Gen. Lucky (LEO) Irabor, Nigeria's Chief of Defence Staff

Alleged Secret Abortions: Nigerian Military challenges Rights Commission to probe

*Gen. Lucky (LEO) Irabor, Nigeria’s Chief of Defence Staff, assures the West African country’s Military is guided by law, and will allow the National Human Rights Commission ‘unfettered access to our establishments’ to undertake investigations of alleged human rights violations in the North-East crisis

Isola Moses | ConsumerConnect

General Lucky (LEO) Irabor, Chief of Defence Staff (CDS), in Nigeria, has expressed the readiness of the country’s Military establishment for the National Human Rights Commission (NHRC) to investigate allegations of secret abortion programme in the North-Eastern part of the country.

General Irabor stated this when he led some Senior Military Officers to the NHRC Headquarters in Abuja, FCT.

ConsumerConnect reports  there have been high-pitched reactions to the accusations contained in a foreign news agency  report, purporting that the Nigerian Armed Forces are directly involved in a government programme procuring illegal abortions for released female hostages from the Boko Haram captivity in the North-East from 2013 till date.

The allegations against the Military have also drawn the ire of several individuals, rights groups, and global institutions, including the United Nations (UN), thereby calling for a thorough investigation in recent times.

However, in the latest reactions to the widespread accusations, the CDS said: “In recent times, there have been reports which alluded that the Armed Forces are involved in a government programme of abortions in the North-East of Nigeria from 2013 till date.

“That report was published by Reuters and of course, when we looked at it, we felt, ‘This is certainly not us, and it does not, indeed, represent the professional standing of the Armed Forces of Nigeria.

“It does not also indicate the DNA of our operational engagements not just in North-East of Nigeria, but across the length and breadth of this country where we have footprints of operations in line with the duties of the Constitution.”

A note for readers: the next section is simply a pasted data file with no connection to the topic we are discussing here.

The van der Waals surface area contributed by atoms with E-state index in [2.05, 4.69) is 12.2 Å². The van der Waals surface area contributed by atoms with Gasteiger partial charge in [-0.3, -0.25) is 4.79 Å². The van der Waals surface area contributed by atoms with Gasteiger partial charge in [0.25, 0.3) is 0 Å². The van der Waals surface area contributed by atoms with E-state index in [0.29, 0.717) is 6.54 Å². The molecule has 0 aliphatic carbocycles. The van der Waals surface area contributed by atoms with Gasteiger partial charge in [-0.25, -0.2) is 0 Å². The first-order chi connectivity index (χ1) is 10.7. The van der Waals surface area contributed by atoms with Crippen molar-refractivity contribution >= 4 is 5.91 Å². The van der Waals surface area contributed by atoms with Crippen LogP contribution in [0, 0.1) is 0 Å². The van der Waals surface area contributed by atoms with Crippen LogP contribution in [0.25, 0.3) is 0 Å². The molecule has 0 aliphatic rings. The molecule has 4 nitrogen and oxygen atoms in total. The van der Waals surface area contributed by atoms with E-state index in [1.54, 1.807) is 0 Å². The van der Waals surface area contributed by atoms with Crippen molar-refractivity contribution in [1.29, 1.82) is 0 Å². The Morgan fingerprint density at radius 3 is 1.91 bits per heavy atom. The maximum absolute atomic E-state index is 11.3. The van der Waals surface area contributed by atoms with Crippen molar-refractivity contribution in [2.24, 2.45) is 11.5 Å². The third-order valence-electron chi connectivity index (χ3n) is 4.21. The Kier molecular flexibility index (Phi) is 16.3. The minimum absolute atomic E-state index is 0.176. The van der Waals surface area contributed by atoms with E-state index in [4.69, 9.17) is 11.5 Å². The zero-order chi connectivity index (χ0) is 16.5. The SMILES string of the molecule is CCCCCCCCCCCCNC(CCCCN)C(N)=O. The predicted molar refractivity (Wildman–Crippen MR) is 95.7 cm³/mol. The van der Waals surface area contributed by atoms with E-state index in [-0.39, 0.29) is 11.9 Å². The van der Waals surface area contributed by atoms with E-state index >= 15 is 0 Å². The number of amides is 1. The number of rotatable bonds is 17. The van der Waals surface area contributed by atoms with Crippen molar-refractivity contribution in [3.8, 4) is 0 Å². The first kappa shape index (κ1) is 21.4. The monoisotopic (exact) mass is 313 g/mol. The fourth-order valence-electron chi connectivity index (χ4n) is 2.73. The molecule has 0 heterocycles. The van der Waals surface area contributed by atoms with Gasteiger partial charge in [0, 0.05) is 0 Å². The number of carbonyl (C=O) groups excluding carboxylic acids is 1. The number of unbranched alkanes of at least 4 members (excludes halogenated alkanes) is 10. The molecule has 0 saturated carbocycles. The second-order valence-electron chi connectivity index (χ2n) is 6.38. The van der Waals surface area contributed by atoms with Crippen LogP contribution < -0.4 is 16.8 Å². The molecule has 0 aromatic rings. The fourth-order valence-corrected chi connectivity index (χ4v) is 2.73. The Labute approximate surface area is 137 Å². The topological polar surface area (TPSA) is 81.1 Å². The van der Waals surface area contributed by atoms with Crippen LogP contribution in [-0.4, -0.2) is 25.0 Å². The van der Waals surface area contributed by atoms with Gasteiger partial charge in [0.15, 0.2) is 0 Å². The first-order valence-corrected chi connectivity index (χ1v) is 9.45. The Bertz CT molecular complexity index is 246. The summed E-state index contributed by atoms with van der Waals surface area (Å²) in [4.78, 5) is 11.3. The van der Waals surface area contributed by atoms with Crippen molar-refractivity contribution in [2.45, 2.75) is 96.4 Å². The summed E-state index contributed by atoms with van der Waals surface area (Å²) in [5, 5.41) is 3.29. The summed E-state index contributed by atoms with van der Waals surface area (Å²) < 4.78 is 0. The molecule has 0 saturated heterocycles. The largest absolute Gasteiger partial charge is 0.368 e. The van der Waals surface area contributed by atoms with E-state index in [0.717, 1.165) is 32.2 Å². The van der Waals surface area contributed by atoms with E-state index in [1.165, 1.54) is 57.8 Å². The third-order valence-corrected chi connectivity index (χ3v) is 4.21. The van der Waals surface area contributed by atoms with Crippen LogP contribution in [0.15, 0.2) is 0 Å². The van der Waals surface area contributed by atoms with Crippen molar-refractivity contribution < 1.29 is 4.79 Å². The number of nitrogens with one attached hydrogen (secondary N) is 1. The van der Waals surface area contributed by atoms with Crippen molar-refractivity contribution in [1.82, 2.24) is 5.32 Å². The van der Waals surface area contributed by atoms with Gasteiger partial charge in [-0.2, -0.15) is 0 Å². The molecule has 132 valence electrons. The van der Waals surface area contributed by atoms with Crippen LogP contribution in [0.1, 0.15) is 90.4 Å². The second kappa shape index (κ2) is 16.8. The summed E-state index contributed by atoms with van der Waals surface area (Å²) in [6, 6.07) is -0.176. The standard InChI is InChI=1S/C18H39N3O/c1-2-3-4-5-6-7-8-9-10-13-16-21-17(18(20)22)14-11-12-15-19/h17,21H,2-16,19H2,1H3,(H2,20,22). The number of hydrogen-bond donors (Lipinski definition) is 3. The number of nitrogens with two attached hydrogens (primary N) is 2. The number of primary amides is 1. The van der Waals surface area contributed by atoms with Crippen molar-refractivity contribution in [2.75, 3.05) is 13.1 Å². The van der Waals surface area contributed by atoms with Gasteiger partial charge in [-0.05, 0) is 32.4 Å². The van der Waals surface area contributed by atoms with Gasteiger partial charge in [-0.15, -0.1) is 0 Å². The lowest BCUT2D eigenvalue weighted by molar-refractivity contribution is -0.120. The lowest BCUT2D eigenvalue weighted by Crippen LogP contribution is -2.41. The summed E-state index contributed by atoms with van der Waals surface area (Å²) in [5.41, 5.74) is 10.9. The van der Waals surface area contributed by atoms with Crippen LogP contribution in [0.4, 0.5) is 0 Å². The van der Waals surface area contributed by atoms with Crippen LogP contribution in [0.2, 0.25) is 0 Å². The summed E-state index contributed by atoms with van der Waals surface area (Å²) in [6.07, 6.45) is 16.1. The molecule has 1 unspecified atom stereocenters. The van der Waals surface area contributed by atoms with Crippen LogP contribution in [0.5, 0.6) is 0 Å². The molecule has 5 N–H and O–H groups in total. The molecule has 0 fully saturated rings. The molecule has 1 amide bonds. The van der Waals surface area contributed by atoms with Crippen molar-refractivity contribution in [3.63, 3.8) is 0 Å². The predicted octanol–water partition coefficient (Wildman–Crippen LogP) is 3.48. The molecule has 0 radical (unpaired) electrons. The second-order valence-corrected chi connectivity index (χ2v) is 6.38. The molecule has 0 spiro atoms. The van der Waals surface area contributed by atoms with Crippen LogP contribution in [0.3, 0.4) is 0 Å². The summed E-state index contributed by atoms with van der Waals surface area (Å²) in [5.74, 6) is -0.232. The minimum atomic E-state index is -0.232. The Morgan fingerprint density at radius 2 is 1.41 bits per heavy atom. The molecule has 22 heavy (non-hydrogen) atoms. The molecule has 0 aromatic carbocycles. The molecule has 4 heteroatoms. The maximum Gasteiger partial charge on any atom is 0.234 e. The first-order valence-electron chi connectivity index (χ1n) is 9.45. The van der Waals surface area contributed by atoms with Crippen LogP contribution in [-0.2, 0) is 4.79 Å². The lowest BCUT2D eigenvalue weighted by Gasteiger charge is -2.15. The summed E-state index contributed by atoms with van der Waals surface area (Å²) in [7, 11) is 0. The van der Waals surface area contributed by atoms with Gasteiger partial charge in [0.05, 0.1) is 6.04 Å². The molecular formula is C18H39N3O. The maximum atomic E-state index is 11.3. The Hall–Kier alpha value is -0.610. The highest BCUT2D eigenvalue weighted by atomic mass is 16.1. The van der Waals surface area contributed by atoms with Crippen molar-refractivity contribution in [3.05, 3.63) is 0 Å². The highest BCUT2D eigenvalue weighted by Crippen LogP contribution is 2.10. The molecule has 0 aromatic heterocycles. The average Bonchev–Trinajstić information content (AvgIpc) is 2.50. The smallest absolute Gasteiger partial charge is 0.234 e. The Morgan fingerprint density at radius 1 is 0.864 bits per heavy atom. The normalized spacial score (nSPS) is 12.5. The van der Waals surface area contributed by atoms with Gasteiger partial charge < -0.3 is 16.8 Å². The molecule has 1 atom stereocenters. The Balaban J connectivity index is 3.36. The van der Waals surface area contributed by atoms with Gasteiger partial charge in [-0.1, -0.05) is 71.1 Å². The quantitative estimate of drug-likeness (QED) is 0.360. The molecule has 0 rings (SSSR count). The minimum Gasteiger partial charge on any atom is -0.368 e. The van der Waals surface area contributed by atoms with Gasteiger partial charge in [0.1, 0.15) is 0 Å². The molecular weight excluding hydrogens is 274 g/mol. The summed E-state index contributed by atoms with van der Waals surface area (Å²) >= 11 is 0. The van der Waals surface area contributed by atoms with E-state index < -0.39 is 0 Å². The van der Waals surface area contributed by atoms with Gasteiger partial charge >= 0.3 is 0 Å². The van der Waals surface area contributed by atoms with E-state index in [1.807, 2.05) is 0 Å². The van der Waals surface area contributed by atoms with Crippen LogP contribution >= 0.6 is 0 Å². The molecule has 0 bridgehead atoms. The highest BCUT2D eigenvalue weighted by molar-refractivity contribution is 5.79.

Irabor also stressed that country’s Military, guided by law, saw it fit to submit itself to the NHRC as the appropriate establishment to undertake investigations of alleged human rights violations.

NHRC stands a good ground to do investigations: CDS

Irabor further told the Commission: “The NHRC stands a good ground to carry out such an investigation and if that would be what you decide to do, I wish to use take opportunity to assure you that we grant you unfettered access to our establishments across not just the North-East but across the country.”

Responding to the CDS assurance and cooperation in this regard, Anthony Ojukwu, Executive Secretary of NHRC, explained that in keeping with international standards, such an investigation has to be public, open, transparent, and comply with the principle of fair-hearing and accountability.

Ojukwu also stated in his address during Irabor’s visit to the Commission: “Your request today is in line with the determination of the Commission to investigate the allegations because of the human rights implications.

“Accordingly, your visit and request has coincided with the resolve of the commission to investigation in the Reuters report because of the human rights implications in the report.

“As you may be aware, the investigation process of the commission must meet the international human rights standards required for this kind of investigation.”

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